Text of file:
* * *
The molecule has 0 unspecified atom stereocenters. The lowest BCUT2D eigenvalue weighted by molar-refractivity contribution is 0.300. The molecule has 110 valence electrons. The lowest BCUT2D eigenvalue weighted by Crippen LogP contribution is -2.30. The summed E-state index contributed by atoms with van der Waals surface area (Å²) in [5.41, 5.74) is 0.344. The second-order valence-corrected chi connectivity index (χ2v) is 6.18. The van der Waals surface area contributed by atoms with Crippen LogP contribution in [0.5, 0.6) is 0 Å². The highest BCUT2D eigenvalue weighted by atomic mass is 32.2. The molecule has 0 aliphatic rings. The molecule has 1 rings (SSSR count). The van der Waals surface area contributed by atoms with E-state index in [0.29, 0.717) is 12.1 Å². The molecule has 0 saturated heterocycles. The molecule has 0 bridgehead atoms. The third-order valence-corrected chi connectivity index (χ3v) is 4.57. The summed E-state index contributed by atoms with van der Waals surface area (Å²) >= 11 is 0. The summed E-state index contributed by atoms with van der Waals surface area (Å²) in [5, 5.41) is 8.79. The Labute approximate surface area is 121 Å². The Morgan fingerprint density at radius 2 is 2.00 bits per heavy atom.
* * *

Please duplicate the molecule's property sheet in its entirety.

The molecule has 0 unspecified atom stereocenters. The lowest BCUT2D eigenvalue weighted by molar-refractivity contribution is 0.300. The molecule has 110 valence electrons. The lowest BCUT2D eigenvalue weighted by Crippen LogP contribution is -2.30. The summed E-state index contributed by atoms with van der Waals surface area (Å²) in [5.41, 5.74) is 0.344. The second-order valence-corrected chi connectivity index (χ2v) is 6.18. The van der Waals surface area contributed by atoms with Crippen LogP contribution in [0.5, 0.6) is 0 Å². The highest BCUT2D eigenvalue weighted by atomic mass is 32.2. The molecule has 0 aliphatic rings. The molecule has 1 rings (SSSR count). The van der Waals surface area contributed by atoms with E-state index in [0.29, 0.717) is 12.1 Å². The molecule has 0 saturated heterocycles. The molecule has 0 bridgehead atoms. The third-order valence-corrected chi connectivity index (χ3v) is 4.57. The summed E-state index contributed by atoms with van der Waals surface area (Å²) >= 11 is 0. The summed E-state index contributed by atoms with van der Waals surface area (Å²) in [5, 5.41) is 8.79. The Labute approximate surface area is 121 Å². The Morgan fingerprint density at radius 2 is 2.00 bits per heavy atom.